Food for thought

How tannin adds enjoyment, elegance and life to your wine.

Wine mouthfeel wheel

What is tannin?

Tannin is the name given to a range of complex molecules found in wine that don’t have a smell or taste, but affect the texture of the wine in your mouth. Tannins in wine can come from different sources, such as the naturally occurring tannin in grapes known as a proanthocyanidin. Interestingly this type of tannin is closely related to red wine colour, the main component being anthocyanin – a flavonoid pigment found in plants.

In a ‘good’ year, when the yield is low, the flavour, colour and tannin are generally more intense. These traits are desirable and considered indicators of wine quality. Of course, in some circumstances high tannin may not be desirable, but this is usually due to a specific choice of wine style. The quality and type of tannin, related to both source and structure is just as important as the quantity. We may describe a wine as ‘elegant’, as having ‘finesse’ or conversely ‘disjointed’ and ‘rough’. These are more subjective descriptors, however the tannin response in your mouth plays a large part when using these descriptions.

Where does tannin come from?

Tannin can be found in a variety of foods and beverages, such as dark chocolate, cranberries, pomegranates and tea. It’s also found in some nuts and many types of wood. The tannin in wine comes primarily from two sources: grapes and oak barrels. The skins of many classic grape varieties such as Shiraz (Syrah), Cabernet Sauvignon and Merlot contain tannin and anthocyanin, while the pulp (flesh) is essentially colourless. Tannin can also be found in the seeds, but the type and structure are different to those found in the skins. Generally, seed tannins are nuttier and can be bitter.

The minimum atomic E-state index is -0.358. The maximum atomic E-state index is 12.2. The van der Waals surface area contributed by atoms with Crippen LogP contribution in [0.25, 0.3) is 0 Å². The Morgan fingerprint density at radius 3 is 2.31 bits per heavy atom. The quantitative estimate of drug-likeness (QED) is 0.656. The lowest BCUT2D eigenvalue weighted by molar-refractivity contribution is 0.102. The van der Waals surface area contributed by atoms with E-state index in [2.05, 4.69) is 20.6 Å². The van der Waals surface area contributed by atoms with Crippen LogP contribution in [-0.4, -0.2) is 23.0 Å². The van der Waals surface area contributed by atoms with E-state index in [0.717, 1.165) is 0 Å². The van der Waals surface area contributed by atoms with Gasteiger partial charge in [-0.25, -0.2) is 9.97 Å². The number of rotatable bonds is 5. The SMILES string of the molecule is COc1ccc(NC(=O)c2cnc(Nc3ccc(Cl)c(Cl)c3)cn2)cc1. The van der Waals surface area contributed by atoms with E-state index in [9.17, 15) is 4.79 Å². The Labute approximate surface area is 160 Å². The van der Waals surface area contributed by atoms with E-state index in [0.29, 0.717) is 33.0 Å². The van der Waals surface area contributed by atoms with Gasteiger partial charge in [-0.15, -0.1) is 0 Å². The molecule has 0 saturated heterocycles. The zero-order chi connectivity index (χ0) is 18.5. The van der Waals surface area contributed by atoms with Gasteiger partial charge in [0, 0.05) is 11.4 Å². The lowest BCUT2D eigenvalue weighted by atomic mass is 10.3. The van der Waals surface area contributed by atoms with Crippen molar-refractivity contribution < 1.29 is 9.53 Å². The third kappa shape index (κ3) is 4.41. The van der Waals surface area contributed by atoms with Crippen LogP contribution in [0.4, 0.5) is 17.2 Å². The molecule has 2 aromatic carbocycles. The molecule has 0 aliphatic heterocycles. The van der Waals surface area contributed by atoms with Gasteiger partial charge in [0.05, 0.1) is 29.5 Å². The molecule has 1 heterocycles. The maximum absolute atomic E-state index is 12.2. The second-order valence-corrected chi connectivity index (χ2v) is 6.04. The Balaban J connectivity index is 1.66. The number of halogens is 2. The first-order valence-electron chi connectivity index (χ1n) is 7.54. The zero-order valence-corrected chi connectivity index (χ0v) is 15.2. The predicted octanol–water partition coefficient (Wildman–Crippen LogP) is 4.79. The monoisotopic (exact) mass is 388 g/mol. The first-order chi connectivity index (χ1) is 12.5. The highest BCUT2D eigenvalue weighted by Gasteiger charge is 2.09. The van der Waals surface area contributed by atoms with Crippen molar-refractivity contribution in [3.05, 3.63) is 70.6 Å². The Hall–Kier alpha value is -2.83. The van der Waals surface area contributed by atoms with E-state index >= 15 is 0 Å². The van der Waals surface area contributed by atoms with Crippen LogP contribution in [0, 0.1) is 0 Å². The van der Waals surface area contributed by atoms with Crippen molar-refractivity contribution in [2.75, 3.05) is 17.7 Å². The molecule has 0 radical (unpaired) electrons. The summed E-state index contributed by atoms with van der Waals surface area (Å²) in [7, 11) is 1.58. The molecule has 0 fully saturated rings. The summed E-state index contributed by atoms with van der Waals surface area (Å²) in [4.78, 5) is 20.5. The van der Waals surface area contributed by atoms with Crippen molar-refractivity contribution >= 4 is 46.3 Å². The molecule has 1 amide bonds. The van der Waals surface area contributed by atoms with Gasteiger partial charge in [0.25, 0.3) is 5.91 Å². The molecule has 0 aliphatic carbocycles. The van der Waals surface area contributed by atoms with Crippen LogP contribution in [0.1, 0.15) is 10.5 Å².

During red wine fermentation, the grape skins and seeds are fermented in contact with the juice and pulp. Heat and alcohol produced during fermentation help extract the tannins, which end up in the resulting wine. Once fermentation is complete, the grape skins are ‘pressed’ (squeezed) to extract the remaining wine and tannin.

At this point, the wine may contain quite a high level of tannin produced naturally from the fruit. Typically, the wine will be transferred into oak barrels for maturation. Oakwood naturally contains another group of tannins called ellagic tannins, which add to the existing tannin in the wine. As well as tannin, oak barrels impart other texture and flavour compounds into the wine.

What does tannin do to wine?

Without tannin, red wine production would not have begun thousands of years ago. Tannin is a natural anti-oxidant and one of the key ingredients that can prevent red wine from spoiling. To make a ‘stable’ wine product (a wine that will last for 6 months +), there cannot be any fermentable compounds (namely sugar and malic acid) or oxygen left in the wine to allow microorganisms to grow. Selected yeast and bacteria take care of the sugar and malic acid, which is important for wine stability. A typical alcohol of 14%v/v, makes it difficult for many microorganisms to survive. However, if oxygen is readily available then certain microorganisms can very quickly turn wine into vinegar, or worse.

This is where tannin comes in. As a good anti-oxidant, it will scavenge oxygen until all of the available tannins have reacted with it. If the wine is in a closed container (a barrel or bottle), this process means oxygen will no longer be readily available for spoilage organisms to use and grow. If you read my previous post on ageing wine, you’ll also discover the importance of acidity and the preservative Sulphur Dioxide in red wine stability.

Tannin in modern winemaking